“I think obviously vaccinations work. Vaccination has worked for many, many years.” He went on to note, “I am sensitive to the fact that there are some families who disagree but the difficulty is if I have a kid who is suffering from an illness who is subjected to a kid who walks into a room without vaccines that could kill that child and that’s wrong.”
That's a straightforward answer about vaccines. Risking the health of other people's children to satisfy your own minority concerns about medical science is wrong.
Mercifully, dying pollinators, GMOs, and vaccines aren't at the core of Stein's campaign. But she doesn't fare much better on other issues. During a June interview with Cenk Uygur, Stein explained her strategy for wooing voters more or less boiled down to promising them she would forgive their student loans. “There are 43 million young people, and going into middle age and beyond, who are trapped in predatory student loan debt,” she said. “They happen to be very well-networked. They're really good at self-organizing on the internet. There’s only one place that they can put their votes in order to cancel their debt.” (The section starts at 17:34 in the video below.)
This, it should be noted, is not a very progressive idea, despite its popularity among the collegiate left. A disproportionate amount of student debt is held by comfortably paid professionals who went to private colleges or graduate school. Forgiving their loans in a mass jubilee would not be the greatest use of limited resources if you're interested in fighting inequality. But forget all that for the moment.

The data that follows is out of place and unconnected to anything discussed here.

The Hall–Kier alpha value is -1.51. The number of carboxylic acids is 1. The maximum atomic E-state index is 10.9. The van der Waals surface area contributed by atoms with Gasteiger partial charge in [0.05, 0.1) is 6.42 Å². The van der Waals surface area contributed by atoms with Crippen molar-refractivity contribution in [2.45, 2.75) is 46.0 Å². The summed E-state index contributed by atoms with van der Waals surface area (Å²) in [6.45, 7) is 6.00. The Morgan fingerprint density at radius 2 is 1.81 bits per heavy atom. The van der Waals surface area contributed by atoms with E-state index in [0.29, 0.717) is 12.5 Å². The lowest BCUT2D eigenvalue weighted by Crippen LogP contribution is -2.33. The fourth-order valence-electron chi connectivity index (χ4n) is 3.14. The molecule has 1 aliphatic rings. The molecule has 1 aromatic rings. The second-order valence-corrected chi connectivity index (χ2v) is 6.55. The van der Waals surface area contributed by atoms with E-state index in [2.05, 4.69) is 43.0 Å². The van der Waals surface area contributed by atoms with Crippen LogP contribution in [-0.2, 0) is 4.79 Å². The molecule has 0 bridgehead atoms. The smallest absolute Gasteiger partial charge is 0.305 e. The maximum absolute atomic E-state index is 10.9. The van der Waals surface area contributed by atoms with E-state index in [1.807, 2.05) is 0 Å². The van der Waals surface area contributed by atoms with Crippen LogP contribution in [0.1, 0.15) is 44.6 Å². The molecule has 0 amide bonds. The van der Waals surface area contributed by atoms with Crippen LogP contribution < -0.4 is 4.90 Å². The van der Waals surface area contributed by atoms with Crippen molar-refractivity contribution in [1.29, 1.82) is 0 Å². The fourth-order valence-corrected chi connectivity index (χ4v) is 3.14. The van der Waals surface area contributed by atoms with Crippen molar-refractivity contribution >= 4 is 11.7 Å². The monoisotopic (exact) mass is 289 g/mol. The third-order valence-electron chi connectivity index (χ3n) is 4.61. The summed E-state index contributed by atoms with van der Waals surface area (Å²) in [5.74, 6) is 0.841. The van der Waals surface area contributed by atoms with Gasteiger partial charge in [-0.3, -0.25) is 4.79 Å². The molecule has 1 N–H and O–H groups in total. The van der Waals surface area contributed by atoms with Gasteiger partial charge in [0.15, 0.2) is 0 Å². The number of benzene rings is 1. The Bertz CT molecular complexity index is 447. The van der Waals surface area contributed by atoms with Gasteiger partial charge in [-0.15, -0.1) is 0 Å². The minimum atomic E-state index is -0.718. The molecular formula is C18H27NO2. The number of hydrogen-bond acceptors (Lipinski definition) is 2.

Instead, focus on the specifics of Stein's plan, which are based on a shockingly poor understanding of recent economic history. “My campaign is the only one that will do for young people what our misleaders saw fit to do for Wall Street not that long ago,” she told Uygur, echoing one of Elizabeth Warren's more misleading arguments. Then, she got into the utterly misguided details. Student loans, Stein explained, “should be canceled in the same way that the debt of Wall Street was canceled, essentially writing it off as a digital 'hat trick,' which is done in the form of quantitative easing.”
Wait, write off student loans through quantitative easing? What? Is that really what she's saying? Yes, that is what she's saying. Here is Stein describing her understanding of the Wall Street bailout and explaining how it relates to her student loan plan:
[The bailout involved] about $17 trillion if you include the free loans. And the free loans largely got paid back. ... Forget about the free loans and just consider the debt that was canceled. That was $4 trillion in the form of quantitative easing. So that’s not money that was transferred to them. It’s simply a debt that was bought up by the U.S. government, and then essentially zeroed out, canceled. So it didn’t put money in their pockets so to speak. But it rid them of all that debt that they would otherwise have to pay. So that’s exactly what we are calling for here, a quantitative easing which is not money in their pocket. It’s essentially that the government has bought up that loan and it tears up the contract. It’s over.
This is wrong. Flat wrong. Quantitative easing was an unconventional monetary policy tool the Federal Reserve used to try and revive the economy after the financial crisis once it had emptied its normal bag of tricks. There have been vigorous debates about whether it was wise, or whether it worked. But it did not involve buying and canceling debt owed by the banks. Quite the opposite—it involved buying and holding onto debts owned by the banks (or other investors, for that matter), such as Treasury bonds and mortgage-backed securities.